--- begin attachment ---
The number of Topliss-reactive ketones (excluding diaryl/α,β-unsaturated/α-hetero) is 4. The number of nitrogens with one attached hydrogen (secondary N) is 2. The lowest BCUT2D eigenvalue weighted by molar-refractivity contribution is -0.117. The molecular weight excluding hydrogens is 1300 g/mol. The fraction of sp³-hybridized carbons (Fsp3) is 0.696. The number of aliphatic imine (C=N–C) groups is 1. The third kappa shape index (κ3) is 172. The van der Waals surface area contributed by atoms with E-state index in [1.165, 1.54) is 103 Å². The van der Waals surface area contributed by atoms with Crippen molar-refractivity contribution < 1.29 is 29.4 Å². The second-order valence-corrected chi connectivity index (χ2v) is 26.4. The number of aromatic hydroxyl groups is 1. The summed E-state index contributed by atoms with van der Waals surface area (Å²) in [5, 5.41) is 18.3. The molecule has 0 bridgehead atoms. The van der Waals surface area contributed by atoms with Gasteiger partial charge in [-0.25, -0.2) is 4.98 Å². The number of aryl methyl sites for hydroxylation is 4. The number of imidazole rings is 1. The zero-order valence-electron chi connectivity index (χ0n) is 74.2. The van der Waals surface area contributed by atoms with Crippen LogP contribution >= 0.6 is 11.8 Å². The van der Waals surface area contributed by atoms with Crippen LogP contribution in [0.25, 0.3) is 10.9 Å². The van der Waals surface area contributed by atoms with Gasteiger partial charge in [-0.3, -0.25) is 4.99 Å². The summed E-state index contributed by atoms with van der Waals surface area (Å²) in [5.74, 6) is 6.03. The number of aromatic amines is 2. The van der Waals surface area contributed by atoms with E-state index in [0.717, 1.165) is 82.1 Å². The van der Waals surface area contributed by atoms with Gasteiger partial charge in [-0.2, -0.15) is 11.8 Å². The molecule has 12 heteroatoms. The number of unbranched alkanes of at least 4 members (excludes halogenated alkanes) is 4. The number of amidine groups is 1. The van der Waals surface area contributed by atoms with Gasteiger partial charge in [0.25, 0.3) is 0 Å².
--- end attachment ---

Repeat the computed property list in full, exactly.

The number of Topliss-reactive ketones (excluding diaryl/α,β-unsaturated/α-hetero) is 4. The number of nitrogens with one attached hydrogen (secondary N) is 2. The lowest BCUT2D eigenvalue weighted by molar-refractivity contribution is -0.117. The molecular weight excluding hydrogens is 1300 g/mol. The fraction of sp³-hybridized carbons (Fsp3) is 0.696. The number of aliphatic imine (C=N–C) groups is 1. The third kappa shape index (κ3) is 172. The van der Waals surface area contributed by atoms with E-state index in [1.165, 1.54) is 103 Å². The van der Waals surface area contributed by atoms with Crippen molar-refractivity contribution < 1.29 is 29.4 Å². The second-order valence-corrected chi connectivity index (χ2v) is 26.4. The number of aromatic hydroxyl groups is 1. The summed E-state index contributed by atoms with van der Waals surface area (Å²) in [5, 5.41) is 18.3. The molecule has 0 bridgehead atoms. The van der Waals surface area contributed by atoms with Gasteiger partial charge in [-0.25, -0.2) is 4.98 Å². The number of aryl methyl sites for hydroxylation is 4. The number of imidazole rings is 1. The zero-order valence-electron chi connectivity index (χ0n) is 74.2. The van der Waals surface area contributed by atoms with Crippen LogP contribution >= 0.6 is 11.8 Å². The van der Waals surface area contributed by atoms with Crippen LogP contribution in [0.25, 0.3) is 10.9 Å². The van der Waals surface area contributed by atoms with Gasteiger partial charge in [-0.3, -0.25) is 4.99 Å². The summed E-state index contributed by atoms with van der Waals surface area (Å²) in [5.74, 6) is 6.03. The number of aromatic amines is 2. The van der Waals surface area contributed by atoms with E-state index in [0.717, 1.165) is 82.1 Å². The van der Waals surface area contributed by atoms with Gasteiger partial charge in [-0.2, -0.15) is 11.8 Å². The molecule has 12 heteroatoms. The number of unbranched alkanes of at least 4 members (excludes halogenated alkanes) is 4. The number of amidine groups is 1. The van der Waals surface area contributed by atoms with Gasteiger partial charge in [0.25, 0.3) is 0 Å².